There are a number of participants here with good technical backgrounds and though they may not always know all the answers, they do have pretty good BS meters. Something which is clearly a hoax will be found out fairly quickly.

It is most unfortunate that deliberate disinformation seems to be the tool of choice for so many groups today. It is possible that the above piece was intended only as an 'inside joke' -- to be distributed among engineers who would instantly recognize its sillyness. Perhaps someone then forwarded it to a public forum. I don't know -- but you can bet we will see more of this, some diliberate and some unintentional - from many different groups with different agendas.

Disinformation, whether deliberate or unintentional, can best be countered with public exposure and debate. If you are new to following the Y2K issues, be aware that you need to get your information from as many different sources as possible.

"We've arranged a global civilization in which the most crucial elements...profoundly depend on science and technology. We have also arranged things so that almost no one understands science and technology. This is a prescription for disaster."

-Carl Sagan, 1996

-- Arnie Rimmer (, February 21, 1999.

Thanks all. As I said, I don't have a clue technically. What is so obvious to you is not to me. Glad you could set me straight and Arnie is right about this being a good place to filter info. Anyway, I am glad to be able to supply a smile to all of you that have helped me so much.

-- Mike Lang (, February 21, 1999.

Yes, and Hydrogen monoxide may kill us all. The humor is not lost on me, but I don't visit this site for yuks. I have been looking for a year for information on specific controllers that are not compliant. It would really be useful to know of any actual devices that will fail, so that repairs can be made. Help, anyone?


-- Robert Neely (, February 21, 1999.

Q7 transistors? Get a pencil and renumber the parts on the schematic hahahahahaha... ooops then the Q6 transistors will cause problems!

To the uninitiated this DOES look legitimate. Also notice that nobody here has pointed out the facts why it's NOT legitimate. We could have serious flame ware over this otherwise humorous post that was first circulated MONTHS ago.

For instance, the LM555 chip is an ANALOG chip, right? No, it's a digital/analog hybrid! If it's digital it might have y2k problems right? Might, but I can tell you it doesn't because it's way too simple a device. And if you research it you will find that the 555 has a "clock" circuit in it, or can be configured as a "digital clock signal". In point of fact this chip has a total of 2 bits of memory, so it should be obvious it cant keep track of the date, but unless you know what you're seeing you might convince yourself otherwise.

Did you hear that y2k compliant solder can cost as much as $500/ounce? Anybody want some, I've got a good deal for only half that price.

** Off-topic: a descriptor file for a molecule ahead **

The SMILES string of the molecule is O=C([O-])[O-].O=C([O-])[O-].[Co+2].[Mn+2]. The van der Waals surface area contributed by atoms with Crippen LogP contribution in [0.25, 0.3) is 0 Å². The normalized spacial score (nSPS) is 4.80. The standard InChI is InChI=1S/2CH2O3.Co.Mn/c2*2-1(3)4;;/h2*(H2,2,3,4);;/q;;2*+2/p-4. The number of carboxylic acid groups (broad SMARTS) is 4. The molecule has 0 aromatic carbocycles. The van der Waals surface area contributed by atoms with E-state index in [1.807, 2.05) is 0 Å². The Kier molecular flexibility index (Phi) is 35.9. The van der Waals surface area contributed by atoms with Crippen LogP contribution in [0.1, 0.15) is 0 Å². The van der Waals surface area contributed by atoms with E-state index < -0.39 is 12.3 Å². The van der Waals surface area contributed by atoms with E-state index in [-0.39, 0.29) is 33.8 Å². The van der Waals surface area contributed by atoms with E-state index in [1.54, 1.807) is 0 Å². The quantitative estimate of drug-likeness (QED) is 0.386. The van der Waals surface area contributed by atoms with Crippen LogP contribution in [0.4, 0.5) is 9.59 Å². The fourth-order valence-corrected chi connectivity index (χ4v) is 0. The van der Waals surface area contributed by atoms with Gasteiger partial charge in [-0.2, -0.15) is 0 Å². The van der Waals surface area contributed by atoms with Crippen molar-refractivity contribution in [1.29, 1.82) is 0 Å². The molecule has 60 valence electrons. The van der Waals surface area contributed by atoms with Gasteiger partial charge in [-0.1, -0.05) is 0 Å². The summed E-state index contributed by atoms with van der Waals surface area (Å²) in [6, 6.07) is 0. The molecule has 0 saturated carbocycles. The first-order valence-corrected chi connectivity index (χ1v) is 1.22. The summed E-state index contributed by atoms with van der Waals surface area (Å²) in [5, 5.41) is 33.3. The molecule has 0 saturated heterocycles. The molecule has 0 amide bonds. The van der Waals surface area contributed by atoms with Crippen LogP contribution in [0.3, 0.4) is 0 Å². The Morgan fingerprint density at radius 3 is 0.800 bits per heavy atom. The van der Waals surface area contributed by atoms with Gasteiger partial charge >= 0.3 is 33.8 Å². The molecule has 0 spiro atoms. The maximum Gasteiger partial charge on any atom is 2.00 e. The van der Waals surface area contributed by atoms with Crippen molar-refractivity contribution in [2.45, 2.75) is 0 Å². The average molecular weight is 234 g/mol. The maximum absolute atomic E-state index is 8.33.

BTW anyone looking for noncompliant RTC's, motorola has a list of theirs on their website.

-- PapaSmurfYune (, February 22, 1999.

Robert: Why would you be looking for PLC's that fail? Where did you hear that PLC's fail? That's like looking for leprichans. Siemens has one that rolls from 99 to 01 instead of 00, but I don't anyone in the industrial controls business still looking for possible PLC hardware failures. It's the system and software. No wonder your frustrated, my friend. If your not an industrial customer, you won't get access to technical sites and data from manufacturers...

-- PNG (, February 22, 1999.

Also notice the tone of all the replies. Assume you really had some suspicions that the original post "might" be legitimate, what sort of reaction would you have? No wonder nobody can figure this thing out. No wonder there are so many flames...

-- humback (, February 22, 1999.

And of course all the R7 resistors are y2k non-compliant too, and they have to be matched for wattage, tolerance, and type.

PS it's a bogus piece.

-- Blathering Idjit (, February 22, 1999.

harlan's reply:

Re: FWD: Q7 transistors not compliant

From: Harlan Smith Date: 22 Feb 1999 Time: 06:51:03 Remote Name:


For the record, I don't see the messages posted to this Forum.

The message is not a hoax but rather just a SILLY JOKE and does not deserve intelligent comment.

Almost every statement is in disagreement with facts. For example, Q7 transistor refers to no specific device but rather is just the 7th transistor on the schematic diagram and parts list.

Transistors and timer circuits of the types mentioned intrinsically cannot have Y2K problems as they have no means for processing date information.


-- Lewis (, February 22, 1999.


-- vbProg (, February 22, 1999.

And if the power goes out in the second microsecond after the transisition ..... is the resistor it still compliant?

Can I bend Y2K compliant solder, or does it work harden and turn brittle? If a solder a compliant resistor, can I still get the lead out, or must I use a black LED to trace the circuit? What if it's a metric circuit, do the electrons turn the other direction, or is that only in AC/DC conversion?

Questions, do you convert metric electrons anyway.

-- Robert A. Cook, P.E. (Kennesaw, GA) (, February 22, 1999.

Guess somebody should tell 'gump' Martin he needs to verify his facts before he posts... that's the 4th time in as many weeks!

-- Mutha Nachu (, February 22, 1999.

Whose he? Didn't post least not under that name.

-- Robert A. Cook, P.E. (Kennesaw, GA) (, February 23, 1999.